As part of our commitment to minimise the environmental impact of our operations across the UK, US and Hong Kong we’ve joined the United Nations Race To Zero campaign.
Protecting local ecology on the A2 Bean and Ebbsfleet Junction Improvement Scheme
Working on the A2 Bean and Ebbsfleet Junction Improvement Scheme, our ecology experts undertook significant works to manage and mitigate risks posed to badgers and dormice in the area.
During pre-construction surveys, the potential for badgers to be present within the boundaries of the project was identified. Through further, more detailed surveys, and with support from an external specialist, a main badger sett was identified in an area where construction activity would be taking place. To manage the risk to the sett that our activity posed all vegetation clearance was carefully managed by our on-site ecology team. Through a multidisciplinary and collaborative approach with external specialists, Natural England and our customer, we also created an artificial sett on adjacent land very close to the active sett.
Dormice were also found on the site, meaning Natural England had to grant a licence that specified which areas of habitat were to be cleared, retained and compensated for. Working with our in-house drone pilots, our ecology team conducted a survey of the proposed clearance area and identified it as being of variable quality for dormice and a licence amendment was issued.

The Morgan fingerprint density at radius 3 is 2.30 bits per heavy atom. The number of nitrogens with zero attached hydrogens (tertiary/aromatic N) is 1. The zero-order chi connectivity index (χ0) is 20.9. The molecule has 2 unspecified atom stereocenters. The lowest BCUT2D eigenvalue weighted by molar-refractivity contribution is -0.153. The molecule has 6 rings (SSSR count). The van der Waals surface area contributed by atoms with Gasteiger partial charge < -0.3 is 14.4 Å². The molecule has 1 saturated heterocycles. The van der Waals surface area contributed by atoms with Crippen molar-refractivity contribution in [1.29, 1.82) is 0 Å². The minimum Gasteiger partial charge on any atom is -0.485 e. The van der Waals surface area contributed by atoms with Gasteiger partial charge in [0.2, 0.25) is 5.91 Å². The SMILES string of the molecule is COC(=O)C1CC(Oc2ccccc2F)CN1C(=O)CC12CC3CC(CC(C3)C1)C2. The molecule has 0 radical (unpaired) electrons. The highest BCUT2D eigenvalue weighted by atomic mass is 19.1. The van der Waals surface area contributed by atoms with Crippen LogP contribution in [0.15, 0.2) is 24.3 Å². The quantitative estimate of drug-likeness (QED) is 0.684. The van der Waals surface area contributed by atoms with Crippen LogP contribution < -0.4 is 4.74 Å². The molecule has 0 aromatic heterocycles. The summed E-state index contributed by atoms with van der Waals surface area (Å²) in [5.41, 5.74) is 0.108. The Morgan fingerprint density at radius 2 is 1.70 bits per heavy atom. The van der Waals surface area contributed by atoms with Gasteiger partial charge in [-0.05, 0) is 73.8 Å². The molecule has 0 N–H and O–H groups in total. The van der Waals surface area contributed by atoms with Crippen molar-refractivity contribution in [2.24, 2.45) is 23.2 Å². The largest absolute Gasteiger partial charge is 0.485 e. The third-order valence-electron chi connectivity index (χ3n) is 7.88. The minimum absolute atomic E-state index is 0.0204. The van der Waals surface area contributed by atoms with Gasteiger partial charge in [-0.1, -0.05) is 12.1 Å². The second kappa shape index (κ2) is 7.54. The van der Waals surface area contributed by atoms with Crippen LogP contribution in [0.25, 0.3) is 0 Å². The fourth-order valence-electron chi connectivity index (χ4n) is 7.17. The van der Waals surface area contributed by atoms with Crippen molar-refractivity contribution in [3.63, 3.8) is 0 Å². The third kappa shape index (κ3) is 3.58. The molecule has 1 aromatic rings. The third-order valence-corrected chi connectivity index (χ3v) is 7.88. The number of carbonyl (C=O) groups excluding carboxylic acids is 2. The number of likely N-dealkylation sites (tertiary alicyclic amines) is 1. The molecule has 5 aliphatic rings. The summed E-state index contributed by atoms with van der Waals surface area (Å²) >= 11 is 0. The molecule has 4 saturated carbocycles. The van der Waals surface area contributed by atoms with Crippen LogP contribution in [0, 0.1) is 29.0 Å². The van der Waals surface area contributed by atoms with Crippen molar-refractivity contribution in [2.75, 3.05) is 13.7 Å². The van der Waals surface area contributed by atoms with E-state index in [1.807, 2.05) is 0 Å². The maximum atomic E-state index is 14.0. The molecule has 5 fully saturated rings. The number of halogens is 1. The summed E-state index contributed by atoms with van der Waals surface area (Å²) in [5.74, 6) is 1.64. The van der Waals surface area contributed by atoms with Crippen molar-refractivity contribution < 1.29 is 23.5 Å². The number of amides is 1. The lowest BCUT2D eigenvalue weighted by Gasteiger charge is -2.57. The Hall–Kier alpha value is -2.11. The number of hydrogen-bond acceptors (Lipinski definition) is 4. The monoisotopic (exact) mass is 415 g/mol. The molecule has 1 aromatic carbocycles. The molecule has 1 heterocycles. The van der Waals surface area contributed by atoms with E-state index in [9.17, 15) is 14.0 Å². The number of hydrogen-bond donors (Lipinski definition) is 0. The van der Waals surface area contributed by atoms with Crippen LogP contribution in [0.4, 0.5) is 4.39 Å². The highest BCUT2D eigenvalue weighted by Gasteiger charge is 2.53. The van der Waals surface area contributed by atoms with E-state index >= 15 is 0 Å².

Working together, our in-house ecology team, external specialists and our customer enabled the A2 Bean and Ebbsfleet Junction Improvement Scheme to be delivered in a timely and cost-effective manner, whilst being fully compliant with wildlife legislation.
Working closely with our supply chain partners and customer, our project team developed a cost-effective solution to reuse materials on-site.
Balfour Beatty has set out a roadmap to delivering a zero carbon construction site which we are trialling on a live site - the Royal Botanic Garden Edinburgh - Biomes Initiative.